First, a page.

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FAQ: When Can My Kids Get the COVID-19 Vaccine Shot?

Will children be getting the vaccine too? Do they need it in the first place? FIT answers.

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F.A.Q
5 min read
Will children be getting the vaccine too? Do they need it in the first place? FIT answers.
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The past few weeks have been abuzz with updates surrounding COVID-19 vaccines.

The United Kingdom has become the first country to approve the Pfizer-BioNTech vaccine for rollout from 'next week’. More of these approvals could follow for Pfizer, Moderna and India’s Covishield (expected to receive authorisation by January 2021). It is extremely likely that we’ll have a vaccine for limited use in the coming months if things go well - all good news.

The news is also accompanied with schools reopening and questions around possible outbreaks.

What does all this vaccine development mean for our kids? Will children be getting the vaccine too? Do they need it in the first place? FIT answers.

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First things first, do we need to vaccinate children at all?

Even though the disease is found to be less severe in children, kids could still get infected and spread the infection to those around them.

A study of 85,000 COVID cases and 6 lakh of their contacts, published in the journal Science, found that children of all ages can be infected with the virus and spread it to others. Dr Joseph Lewnard, an epidemiologist at the University of California, Berkeley, who led the study, said, “The claims that children have no role in the infection process are certainly not correct. There is, granted, not an enormous number of kids in the contact tracing data, but those who are in it are certainly transmitting.”

Children less than 15 years of age comprise around 26% of India’s population (367million out of 1.4billion). This makes it a crucial segment of the population to eventually need vaccination.

Moreover, complications specific to kids have been reported in rare cases of Kawasaki disease as well as Multisystem Inflammatory Syndrome in Children (MIS-C) with COVID. So while the risk of a severe infection is lesser among kids, it still exists, especially if they have other medical problems.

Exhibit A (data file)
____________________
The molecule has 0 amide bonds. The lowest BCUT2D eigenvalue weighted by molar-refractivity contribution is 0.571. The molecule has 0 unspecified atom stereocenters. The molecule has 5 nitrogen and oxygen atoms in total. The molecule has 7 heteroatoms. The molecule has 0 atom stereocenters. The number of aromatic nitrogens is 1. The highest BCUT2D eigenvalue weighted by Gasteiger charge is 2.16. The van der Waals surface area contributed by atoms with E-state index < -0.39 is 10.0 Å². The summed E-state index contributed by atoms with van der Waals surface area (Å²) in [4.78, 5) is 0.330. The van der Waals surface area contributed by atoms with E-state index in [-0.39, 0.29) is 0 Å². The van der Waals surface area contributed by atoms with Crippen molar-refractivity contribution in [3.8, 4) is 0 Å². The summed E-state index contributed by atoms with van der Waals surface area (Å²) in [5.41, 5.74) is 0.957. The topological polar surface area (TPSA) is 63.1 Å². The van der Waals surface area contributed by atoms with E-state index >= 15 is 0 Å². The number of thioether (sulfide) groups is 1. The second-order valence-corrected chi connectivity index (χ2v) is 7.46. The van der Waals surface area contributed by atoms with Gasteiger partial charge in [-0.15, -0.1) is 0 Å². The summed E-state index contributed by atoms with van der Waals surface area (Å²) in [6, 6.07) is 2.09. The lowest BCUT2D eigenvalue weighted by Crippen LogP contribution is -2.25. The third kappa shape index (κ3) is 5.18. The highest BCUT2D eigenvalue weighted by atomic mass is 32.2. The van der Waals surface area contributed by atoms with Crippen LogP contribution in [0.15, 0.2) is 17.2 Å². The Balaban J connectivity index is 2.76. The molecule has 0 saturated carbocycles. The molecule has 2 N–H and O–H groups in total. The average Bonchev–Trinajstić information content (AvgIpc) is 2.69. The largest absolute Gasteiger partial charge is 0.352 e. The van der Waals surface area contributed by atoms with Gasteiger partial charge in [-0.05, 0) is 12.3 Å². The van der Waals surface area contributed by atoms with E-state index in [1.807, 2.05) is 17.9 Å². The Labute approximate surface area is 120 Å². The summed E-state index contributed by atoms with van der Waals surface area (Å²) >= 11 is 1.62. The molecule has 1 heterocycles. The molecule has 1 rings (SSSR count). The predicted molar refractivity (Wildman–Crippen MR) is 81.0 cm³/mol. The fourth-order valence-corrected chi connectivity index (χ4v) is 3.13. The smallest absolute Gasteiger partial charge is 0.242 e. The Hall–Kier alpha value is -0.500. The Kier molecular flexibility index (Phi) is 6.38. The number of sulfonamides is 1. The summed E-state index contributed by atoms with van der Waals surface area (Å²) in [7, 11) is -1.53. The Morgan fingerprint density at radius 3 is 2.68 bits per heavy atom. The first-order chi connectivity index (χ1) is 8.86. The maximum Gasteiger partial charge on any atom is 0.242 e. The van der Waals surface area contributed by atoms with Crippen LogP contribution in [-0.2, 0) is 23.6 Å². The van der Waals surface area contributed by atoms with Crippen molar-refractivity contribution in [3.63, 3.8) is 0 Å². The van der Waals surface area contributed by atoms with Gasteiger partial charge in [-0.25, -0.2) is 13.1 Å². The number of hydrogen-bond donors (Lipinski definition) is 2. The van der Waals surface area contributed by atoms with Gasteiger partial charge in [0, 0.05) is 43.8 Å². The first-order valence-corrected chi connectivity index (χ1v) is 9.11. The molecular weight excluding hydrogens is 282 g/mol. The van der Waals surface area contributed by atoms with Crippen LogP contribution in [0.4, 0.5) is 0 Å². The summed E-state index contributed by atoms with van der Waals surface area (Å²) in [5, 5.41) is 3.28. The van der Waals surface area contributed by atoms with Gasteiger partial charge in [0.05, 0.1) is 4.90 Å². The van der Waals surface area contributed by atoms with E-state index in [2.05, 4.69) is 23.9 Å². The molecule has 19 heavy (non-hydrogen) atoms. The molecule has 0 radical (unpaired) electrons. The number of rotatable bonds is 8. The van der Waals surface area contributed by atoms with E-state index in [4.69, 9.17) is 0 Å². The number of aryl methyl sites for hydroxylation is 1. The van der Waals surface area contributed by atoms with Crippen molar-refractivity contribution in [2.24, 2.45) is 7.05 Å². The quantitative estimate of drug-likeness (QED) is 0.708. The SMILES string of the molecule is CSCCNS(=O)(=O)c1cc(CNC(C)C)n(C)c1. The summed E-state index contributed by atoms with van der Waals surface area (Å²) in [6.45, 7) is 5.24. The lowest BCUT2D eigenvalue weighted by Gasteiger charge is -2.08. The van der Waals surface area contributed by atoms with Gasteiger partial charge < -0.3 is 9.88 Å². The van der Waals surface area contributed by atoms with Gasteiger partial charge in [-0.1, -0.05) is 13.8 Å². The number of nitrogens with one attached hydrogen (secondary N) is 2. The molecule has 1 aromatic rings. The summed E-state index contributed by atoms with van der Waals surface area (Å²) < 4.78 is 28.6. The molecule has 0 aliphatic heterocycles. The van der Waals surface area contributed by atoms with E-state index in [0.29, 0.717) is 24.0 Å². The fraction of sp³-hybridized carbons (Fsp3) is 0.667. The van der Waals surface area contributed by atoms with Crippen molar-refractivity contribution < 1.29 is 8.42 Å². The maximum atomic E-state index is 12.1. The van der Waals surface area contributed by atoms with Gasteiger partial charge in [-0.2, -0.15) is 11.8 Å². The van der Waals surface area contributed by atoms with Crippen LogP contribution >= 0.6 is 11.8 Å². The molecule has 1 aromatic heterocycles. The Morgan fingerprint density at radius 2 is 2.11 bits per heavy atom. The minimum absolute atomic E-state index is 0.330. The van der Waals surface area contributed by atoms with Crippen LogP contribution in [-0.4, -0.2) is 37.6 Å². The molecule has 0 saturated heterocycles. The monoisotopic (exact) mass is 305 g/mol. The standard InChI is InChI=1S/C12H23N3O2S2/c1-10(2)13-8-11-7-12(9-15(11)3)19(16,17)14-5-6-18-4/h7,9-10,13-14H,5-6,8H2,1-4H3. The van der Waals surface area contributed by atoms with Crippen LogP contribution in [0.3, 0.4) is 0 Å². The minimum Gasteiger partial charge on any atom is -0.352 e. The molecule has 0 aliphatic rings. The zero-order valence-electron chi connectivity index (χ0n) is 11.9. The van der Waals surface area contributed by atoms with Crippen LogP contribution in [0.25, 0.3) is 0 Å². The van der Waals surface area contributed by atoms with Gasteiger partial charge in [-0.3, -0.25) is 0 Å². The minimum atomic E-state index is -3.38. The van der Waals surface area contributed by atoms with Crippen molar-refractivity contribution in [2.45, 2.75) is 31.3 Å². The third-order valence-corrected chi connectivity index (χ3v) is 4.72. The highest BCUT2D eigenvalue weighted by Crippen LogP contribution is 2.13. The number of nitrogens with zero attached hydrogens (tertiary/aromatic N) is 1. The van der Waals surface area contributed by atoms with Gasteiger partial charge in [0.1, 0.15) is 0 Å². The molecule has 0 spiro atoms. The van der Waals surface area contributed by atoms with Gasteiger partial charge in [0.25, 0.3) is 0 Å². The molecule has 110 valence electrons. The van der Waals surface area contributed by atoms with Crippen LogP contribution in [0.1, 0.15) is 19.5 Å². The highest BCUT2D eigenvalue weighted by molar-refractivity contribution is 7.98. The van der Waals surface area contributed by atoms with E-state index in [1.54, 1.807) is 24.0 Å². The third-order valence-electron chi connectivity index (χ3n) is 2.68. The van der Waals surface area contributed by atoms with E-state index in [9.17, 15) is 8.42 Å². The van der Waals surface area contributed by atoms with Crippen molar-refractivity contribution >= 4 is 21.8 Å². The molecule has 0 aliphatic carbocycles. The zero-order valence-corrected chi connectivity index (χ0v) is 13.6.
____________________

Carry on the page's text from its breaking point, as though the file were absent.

Have the COVID-19 vaccine trials included children?

Vaccine trials are usually done in stages - starting with healthy adults. Once the safety profile among this section is established, the study is expanded and taken to the next level to cover younger and older people.

Companies that have applied for emergency approvals have all sought authorization to vaccinate only adults, and not children. This is because the large-scale trials haven’t been conducted on kids as of yet.

Moderna, for instance, said on Wednesday, 2 December, that it would begin testing its vaccine in children ages 12 through 17, covering at least 3,000 of them. But the recruiting has not yet begun, and according to Colleen Hussey, a spokeswoman for the company, it is not yet certain when testing sites would be listed or start accepting volunteers, reported The New York Times.

Pfizer began testing its vaccine in children as young as 12 in October. However, the more than 95% efficacy has been found only among adults, and the emergency use authorisation in Britain has also been granted for only those above 16 years of age as of now.

The phase 3 trials being carried out in India for Bharat Biotech’s Covaxin and SII’s Covishield are also being conducted in volunteers aged above 18.

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Why do we need separate trials for children?

Vaccine trials are typically first conducted on adults to assure safety and to minimize any potential risks that may emerge. A vaccine that is safe and efficacious in adults may not necessarily be safe among children.

Kids generally have more active immune systems, which could lead to stronger reactions to vaccination, including higher fever, muscle aches, joint aches and fatigue. Age could also determine the number of required doses and the most appropriate interval between those doses